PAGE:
The closed-loop, or “Ultimate” tuning method of Ziegler and Nichols was applied to this process. Eliminating both integral and derivative control actions from the controller, and experimenting with different gain (proportional) values until self-sustaining oscillations of consistent amplitude (Note) were obtained, gave a gain value of 11, as shown in below figure.
Note : The astute observer will note the presence of some limiting (saturation) in the output waveform, as it attempts to go below zero percent. Normally, this is unacceptable while determining the ultimate gain of a process, but here it was impossible to make the process oscillate at consistent amplitude without saturating on the output signal. The gain of this process falls off quite a bit at the ultimate frequency, such that a high controller gain is necessary to sustain oscillations, causing the output waveform to have a large amplitude.
From the trend, we can see that the ultimate period (Pu) is approximately 7 minutes in length. Following the Ziegler-Nichols recommendations for PID tuning based on these process characteristics:
It should be immediately apparent that these tuning parameters will yield poor control. While the integral and derivative values are close to those predicted by the open-loop (Reaction Rate) method, the gain value calculated here is even larger than what was calculated before. Since we know proportional action was excessive in the last tuning attempt, and this one recommends an even higher gain value, we can expect our next trial to oscillate even worse.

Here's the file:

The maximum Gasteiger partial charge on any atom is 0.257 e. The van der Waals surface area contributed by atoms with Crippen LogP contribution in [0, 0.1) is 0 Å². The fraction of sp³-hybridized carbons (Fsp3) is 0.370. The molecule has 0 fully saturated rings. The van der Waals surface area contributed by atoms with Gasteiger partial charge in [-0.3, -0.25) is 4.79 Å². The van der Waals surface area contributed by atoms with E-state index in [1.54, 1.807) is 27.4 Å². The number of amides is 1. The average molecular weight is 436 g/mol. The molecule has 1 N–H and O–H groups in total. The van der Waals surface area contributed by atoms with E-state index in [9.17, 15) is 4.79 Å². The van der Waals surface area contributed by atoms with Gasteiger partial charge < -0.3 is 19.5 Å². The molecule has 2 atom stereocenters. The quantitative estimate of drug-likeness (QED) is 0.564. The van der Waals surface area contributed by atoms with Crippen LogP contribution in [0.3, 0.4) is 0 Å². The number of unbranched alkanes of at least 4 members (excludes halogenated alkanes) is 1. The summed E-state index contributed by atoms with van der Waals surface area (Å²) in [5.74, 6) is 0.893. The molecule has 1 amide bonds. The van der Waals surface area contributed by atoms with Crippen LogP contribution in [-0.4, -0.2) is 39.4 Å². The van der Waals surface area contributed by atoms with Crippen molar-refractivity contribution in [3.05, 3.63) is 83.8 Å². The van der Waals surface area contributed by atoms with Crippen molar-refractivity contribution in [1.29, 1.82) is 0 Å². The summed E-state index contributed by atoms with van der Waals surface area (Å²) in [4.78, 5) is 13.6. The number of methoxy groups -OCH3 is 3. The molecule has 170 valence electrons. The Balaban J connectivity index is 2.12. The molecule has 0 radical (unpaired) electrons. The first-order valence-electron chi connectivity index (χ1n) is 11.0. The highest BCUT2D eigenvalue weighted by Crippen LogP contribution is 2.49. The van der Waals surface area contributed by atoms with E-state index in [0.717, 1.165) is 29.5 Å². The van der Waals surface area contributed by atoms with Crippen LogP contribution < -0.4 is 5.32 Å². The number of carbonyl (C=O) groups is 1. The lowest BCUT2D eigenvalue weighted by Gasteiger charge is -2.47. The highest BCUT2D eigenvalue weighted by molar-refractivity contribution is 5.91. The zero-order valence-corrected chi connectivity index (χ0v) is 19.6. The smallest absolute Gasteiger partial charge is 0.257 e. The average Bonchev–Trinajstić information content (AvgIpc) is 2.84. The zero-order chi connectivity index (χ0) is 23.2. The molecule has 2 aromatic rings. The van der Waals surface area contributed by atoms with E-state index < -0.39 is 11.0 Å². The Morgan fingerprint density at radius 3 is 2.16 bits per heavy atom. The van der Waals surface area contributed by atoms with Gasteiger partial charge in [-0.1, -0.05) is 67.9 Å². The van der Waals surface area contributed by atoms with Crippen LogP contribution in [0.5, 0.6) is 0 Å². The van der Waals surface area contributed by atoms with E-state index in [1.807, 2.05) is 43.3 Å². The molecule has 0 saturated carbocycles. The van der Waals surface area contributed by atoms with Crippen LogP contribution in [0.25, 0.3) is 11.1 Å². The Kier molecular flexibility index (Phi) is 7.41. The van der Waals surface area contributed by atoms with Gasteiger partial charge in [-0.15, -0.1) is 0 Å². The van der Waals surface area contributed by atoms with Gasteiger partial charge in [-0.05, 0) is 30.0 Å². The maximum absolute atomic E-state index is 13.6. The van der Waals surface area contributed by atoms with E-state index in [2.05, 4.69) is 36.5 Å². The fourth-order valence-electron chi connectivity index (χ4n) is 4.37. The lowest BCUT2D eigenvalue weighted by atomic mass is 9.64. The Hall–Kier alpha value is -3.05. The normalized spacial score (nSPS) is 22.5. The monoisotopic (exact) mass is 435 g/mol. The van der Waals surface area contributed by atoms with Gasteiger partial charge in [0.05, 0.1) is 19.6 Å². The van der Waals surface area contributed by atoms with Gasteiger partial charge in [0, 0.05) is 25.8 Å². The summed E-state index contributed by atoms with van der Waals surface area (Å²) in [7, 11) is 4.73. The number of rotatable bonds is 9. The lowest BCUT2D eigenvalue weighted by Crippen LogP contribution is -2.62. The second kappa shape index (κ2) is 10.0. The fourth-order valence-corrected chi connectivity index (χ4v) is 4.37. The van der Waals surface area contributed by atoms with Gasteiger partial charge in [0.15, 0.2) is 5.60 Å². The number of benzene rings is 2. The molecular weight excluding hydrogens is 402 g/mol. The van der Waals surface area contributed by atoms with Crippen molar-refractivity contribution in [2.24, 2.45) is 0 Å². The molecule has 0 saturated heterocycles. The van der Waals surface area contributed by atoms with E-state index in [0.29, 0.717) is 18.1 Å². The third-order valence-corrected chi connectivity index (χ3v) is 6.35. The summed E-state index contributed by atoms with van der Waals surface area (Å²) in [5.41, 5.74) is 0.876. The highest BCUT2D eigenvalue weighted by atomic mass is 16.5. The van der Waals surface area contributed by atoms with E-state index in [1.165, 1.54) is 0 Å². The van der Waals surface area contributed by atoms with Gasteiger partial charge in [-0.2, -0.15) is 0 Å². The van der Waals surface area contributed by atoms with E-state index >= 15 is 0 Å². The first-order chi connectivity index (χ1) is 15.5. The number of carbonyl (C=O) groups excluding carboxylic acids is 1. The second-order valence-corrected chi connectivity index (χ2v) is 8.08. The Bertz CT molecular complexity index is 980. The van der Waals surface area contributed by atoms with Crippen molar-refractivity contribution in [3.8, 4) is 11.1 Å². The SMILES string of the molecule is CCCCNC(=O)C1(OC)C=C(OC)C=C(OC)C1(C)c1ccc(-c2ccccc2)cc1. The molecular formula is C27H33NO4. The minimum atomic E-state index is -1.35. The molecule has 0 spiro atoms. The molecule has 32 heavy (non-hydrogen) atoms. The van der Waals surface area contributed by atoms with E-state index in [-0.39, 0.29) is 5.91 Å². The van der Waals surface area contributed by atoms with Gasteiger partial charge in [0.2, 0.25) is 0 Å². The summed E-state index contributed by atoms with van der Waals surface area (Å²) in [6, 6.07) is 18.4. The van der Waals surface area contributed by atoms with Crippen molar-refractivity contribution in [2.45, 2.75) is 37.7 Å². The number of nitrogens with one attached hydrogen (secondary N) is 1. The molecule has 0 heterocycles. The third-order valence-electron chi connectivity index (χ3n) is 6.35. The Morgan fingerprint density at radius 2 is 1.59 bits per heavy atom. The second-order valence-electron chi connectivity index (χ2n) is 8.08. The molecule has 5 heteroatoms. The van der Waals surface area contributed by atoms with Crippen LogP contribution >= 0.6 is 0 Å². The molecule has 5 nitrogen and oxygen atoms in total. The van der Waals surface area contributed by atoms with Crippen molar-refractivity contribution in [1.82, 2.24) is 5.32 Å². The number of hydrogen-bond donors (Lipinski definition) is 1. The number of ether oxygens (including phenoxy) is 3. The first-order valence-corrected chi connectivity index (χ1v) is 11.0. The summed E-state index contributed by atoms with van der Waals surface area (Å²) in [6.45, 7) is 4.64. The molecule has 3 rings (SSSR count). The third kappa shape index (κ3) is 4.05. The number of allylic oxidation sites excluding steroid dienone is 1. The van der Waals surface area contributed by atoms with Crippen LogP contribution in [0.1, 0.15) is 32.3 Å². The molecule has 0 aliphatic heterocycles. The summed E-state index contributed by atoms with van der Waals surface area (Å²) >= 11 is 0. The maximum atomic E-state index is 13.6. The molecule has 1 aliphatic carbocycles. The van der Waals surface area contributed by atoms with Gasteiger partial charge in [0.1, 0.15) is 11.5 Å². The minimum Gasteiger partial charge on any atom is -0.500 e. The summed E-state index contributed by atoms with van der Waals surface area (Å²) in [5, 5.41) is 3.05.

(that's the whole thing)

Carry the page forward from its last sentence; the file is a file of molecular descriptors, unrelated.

Applying the PID values of 6.6 (gain), 3.5 minutes per repeat (integral), and 0.875 minute (derivative) gave the following result in automatic mode:
This time the loop stability is a bit worse than with the PID values given by the Ziegler-Nichols open-loop tuning equations, owing mostly to the increased controller gain value of 6.6 (versus 4.5). Proportional action is still the dominant mode of control here, as revealed by the minimal phase shift between PV and OUT waveforms (ignoring the 180 degrees of shift inherent to the controller’s reverse action).
In all fairness to the Ziegler-Nichols technique, the excessive controller gain value probably resulted more from the saturated output waveform than anything else. This led to more controller gain being necessary to sustain oscillations, leading to an inflated Kp value.